has evolved to meet the increasing demands of packet-switched
networks. Now see what Gigabit Ethernet has to offer. by Mahesh
its inception, Ethernet has been a popular networking protocol.
High-speed data, voice and video transactions on a single
network are becoming the choice of enterprises. They are looking
for cost-effective solutions that will provide greater speed
and more bandwidth. A favorable option is to move to Gigabit
What is Gigabit Ethernet?
Gigabit Ethernet is an expansion of the popular 10 Mbps (10BASE-T)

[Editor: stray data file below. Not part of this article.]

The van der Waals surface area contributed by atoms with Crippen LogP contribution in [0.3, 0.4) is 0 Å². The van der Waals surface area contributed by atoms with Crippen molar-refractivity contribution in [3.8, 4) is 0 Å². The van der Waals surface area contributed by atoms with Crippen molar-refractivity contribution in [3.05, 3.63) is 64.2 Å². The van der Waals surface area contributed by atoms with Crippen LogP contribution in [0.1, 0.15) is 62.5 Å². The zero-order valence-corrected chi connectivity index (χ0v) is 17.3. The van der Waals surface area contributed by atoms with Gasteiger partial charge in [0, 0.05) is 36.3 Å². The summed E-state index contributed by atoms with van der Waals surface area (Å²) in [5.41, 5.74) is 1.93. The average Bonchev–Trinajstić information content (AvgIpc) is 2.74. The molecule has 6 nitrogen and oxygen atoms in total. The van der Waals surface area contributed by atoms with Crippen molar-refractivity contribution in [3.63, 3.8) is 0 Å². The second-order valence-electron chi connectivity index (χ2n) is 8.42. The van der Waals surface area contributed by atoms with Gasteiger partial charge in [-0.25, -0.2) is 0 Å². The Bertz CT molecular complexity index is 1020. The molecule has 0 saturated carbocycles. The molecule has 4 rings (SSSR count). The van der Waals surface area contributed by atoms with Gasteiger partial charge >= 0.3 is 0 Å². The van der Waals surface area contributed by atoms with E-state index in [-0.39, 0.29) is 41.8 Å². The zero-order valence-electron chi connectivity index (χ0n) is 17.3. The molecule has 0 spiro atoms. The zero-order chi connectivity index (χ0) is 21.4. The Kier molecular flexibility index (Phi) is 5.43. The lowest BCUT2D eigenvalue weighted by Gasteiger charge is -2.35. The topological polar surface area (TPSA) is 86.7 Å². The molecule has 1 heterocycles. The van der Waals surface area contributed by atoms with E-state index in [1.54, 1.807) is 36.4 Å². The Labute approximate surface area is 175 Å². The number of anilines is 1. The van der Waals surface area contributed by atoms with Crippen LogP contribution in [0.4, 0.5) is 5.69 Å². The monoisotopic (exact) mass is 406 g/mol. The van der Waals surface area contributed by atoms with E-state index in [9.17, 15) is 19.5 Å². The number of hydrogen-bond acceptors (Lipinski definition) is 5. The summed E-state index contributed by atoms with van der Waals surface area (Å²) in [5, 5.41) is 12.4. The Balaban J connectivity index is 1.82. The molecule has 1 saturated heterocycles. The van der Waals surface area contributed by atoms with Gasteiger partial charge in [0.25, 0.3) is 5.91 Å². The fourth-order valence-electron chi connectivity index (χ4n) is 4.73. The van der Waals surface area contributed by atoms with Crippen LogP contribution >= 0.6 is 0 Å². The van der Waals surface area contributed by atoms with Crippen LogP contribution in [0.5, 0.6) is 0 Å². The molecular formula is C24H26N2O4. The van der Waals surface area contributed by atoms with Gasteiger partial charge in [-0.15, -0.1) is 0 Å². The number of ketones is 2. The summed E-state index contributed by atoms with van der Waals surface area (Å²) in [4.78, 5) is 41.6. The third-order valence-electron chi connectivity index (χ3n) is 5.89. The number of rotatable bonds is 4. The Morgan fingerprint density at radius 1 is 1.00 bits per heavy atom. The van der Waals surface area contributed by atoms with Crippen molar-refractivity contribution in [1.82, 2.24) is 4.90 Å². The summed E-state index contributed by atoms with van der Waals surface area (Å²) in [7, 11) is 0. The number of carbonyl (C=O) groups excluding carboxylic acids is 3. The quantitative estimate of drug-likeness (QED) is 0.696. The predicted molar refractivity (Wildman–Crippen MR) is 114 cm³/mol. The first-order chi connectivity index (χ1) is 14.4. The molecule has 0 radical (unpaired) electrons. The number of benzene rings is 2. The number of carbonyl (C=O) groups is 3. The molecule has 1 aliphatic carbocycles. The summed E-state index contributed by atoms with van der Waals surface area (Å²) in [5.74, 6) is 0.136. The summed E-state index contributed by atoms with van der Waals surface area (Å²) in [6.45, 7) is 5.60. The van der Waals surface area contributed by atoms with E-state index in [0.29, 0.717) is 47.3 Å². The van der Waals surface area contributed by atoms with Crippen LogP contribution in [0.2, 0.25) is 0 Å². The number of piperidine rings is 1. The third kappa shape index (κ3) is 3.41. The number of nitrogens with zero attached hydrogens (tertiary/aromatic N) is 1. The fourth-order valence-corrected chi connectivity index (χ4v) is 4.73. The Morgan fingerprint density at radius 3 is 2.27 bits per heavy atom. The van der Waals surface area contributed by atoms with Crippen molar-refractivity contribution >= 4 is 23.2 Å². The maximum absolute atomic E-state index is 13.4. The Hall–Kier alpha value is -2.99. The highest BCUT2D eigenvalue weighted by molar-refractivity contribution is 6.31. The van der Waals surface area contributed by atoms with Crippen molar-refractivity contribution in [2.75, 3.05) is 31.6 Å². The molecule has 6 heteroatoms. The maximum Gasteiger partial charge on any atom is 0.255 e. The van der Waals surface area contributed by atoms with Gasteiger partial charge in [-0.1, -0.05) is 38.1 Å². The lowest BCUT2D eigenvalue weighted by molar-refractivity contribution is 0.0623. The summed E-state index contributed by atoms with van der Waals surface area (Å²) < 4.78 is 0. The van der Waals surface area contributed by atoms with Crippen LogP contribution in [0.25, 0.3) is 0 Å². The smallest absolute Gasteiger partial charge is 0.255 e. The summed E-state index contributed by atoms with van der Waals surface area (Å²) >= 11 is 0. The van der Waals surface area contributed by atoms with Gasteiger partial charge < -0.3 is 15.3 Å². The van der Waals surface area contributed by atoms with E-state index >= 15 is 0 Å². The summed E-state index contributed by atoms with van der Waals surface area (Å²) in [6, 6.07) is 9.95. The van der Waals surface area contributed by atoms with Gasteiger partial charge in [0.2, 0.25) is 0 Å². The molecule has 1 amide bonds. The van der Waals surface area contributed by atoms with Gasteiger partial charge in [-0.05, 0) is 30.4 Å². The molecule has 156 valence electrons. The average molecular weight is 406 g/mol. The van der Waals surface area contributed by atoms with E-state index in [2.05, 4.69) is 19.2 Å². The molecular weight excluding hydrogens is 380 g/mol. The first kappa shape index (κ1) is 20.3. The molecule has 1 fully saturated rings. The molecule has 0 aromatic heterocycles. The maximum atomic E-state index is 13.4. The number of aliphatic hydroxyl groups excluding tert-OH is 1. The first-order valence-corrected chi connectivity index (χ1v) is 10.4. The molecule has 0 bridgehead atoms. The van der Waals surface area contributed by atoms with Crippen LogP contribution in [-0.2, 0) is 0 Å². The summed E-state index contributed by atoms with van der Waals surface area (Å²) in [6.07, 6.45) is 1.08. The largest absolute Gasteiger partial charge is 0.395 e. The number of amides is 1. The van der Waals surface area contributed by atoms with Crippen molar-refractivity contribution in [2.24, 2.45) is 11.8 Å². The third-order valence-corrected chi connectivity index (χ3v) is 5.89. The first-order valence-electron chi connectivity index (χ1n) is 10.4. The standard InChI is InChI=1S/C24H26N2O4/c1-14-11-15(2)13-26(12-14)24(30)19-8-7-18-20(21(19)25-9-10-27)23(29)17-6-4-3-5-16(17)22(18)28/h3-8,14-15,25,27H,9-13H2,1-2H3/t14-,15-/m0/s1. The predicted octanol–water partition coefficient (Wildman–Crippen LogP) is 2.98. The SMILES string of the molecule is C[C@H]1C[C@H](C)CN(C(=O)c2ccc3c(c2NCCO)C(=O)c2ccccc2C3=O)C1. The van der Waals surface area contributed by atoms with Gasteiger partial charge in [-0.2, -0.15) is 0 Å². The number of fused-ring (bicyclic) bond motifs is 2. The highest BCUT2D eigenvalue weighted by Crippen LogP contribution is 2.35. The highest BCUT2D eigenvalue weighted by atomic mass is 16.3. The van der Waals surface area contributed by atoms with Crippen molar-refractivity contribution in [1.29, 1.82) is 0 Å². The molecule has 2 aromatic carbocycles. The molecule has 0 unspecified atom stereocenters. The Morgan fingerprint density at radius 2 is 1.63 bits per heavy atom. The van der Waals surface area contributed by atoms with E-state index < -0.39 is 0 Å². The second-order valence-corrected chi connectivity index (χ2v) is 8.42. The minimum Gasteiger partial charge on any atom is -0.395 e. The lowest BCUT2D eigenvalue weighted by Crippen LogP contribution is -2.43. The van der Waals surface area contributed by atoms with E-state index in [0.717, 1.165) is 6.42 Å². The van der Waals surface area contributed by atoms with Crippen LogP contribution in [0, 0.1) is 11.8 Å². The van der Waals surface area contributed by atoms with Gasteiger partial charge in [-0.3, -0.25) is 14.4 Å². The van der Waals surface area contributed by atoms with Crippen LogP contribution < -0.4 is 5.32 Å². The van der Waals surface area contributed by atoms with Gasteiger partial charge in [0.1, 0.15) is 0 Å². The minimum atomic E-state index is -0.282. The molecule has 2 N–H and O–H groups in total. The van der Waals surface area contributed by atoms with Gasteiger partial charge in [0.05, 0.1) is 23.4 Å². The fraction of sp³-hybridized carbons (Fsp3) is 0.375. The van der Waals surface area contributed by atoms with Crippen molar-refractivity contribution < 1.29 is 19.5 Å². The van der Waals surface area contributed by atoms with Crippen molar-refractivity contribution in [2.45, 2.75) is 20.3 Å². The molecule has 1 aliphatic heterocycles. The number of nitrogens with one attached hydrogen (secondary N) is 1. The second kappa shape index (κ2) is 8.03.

Ethernet and 100 Mbps (100BASE-T) Fast Ethernet standards
for network connectivity. It builds on top of the Ethernet
protocol, and increases speed tenfold over Fast Ethernet to
1000 Mbps, or one gigabit per second (Gbps). This protocol
was introduced by the 10 GEA (Gigabit Ethernet Alliance) in
June 1998, mainly for use in high-speed local area network
backbones and server connectivity.
The main purpose of Gigabit Ethernet is to build on the existing
installed base of Ethernet and Fast Ethernet. The idea is
to facilitate a high-speed network without forcing customers
to throw away existing networking equipment. The earlier Ethernet
specification mainly defined frame format and support for
CSMA/CD (Carrier Sense Multiple Access/Collision Detection)
protocol, flow control, full duplex and management objects,
as defined by the IEEE 802.3 standard. Gigabit Ethernet conforms
to all these specifications.
Why is Gigabit Ethernet necessary?